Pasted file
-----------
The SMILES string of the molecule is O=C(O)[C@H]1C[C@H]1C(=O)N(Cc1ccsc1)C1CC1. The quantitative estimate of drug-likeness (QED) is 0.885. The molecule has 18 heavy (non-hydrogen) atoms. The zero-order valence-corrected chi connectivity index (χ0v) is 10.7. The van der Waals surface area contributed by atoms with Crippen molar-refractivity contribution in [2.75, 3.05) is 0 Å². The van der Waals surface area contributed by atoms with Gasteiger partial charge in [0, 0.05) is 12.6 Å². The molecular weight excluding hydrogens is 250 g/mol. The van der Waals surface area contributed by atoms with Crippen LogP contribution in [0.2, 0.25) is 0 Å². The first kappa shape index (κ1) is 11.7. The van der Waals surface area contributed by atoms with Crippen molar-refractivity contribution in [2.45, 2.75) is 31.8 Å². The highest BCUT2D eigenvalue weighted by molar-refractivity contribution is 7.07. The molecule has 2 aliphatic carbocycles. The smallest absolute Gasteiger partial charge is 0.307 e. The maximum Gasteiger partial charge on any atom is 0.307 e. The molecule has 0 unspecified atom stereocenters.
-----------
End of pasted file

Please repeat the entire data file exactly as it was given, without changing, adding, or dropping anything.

The SMILES string of the molecule is O=C(O)[C@H]1C[C@H]1C(=O)N(Cc1ccsc1)C1CC1. The quantitative estimate of drug-likeness (QED) is 0.885. The molecule has 18 heavy (non-hydrogen) atoms. The zero-order valence-corrected chi connectivity index (χ0v) is 10.7. The van der Waals surface area contributed by atoms with Crippen molar-refractivity contribution in [2.75, 3.05) is 0 Å². The van der Waals surface area contributed by atoms with Gasteiger partial charge in [0, 0.05) is 12.6 Å². The molecular weight excluding hydrogens is 250 g/mol. The van der Waals surface area contributed by atoms with Crippen LogP contribution in [0.2, 0.25) is 0 Å². The first kappa shape index (κ1) is 11.7. The van der Waals surface area contributed by atoms with Crippen molar-refractivity contribution in [2.45, 2.75) is 31.8 Å². The highest BCUT2D eigenvalue weighted by molar-refractivity contribution is 7.07. The molecule has 2 aliphatic carbocycles. The smallest absolute Gasteiger partial charge is 0.307 e. The maximum Gasteiger partial charge on any atom is 0.307 e. The molecule has 0 unspecified atom stereocenters.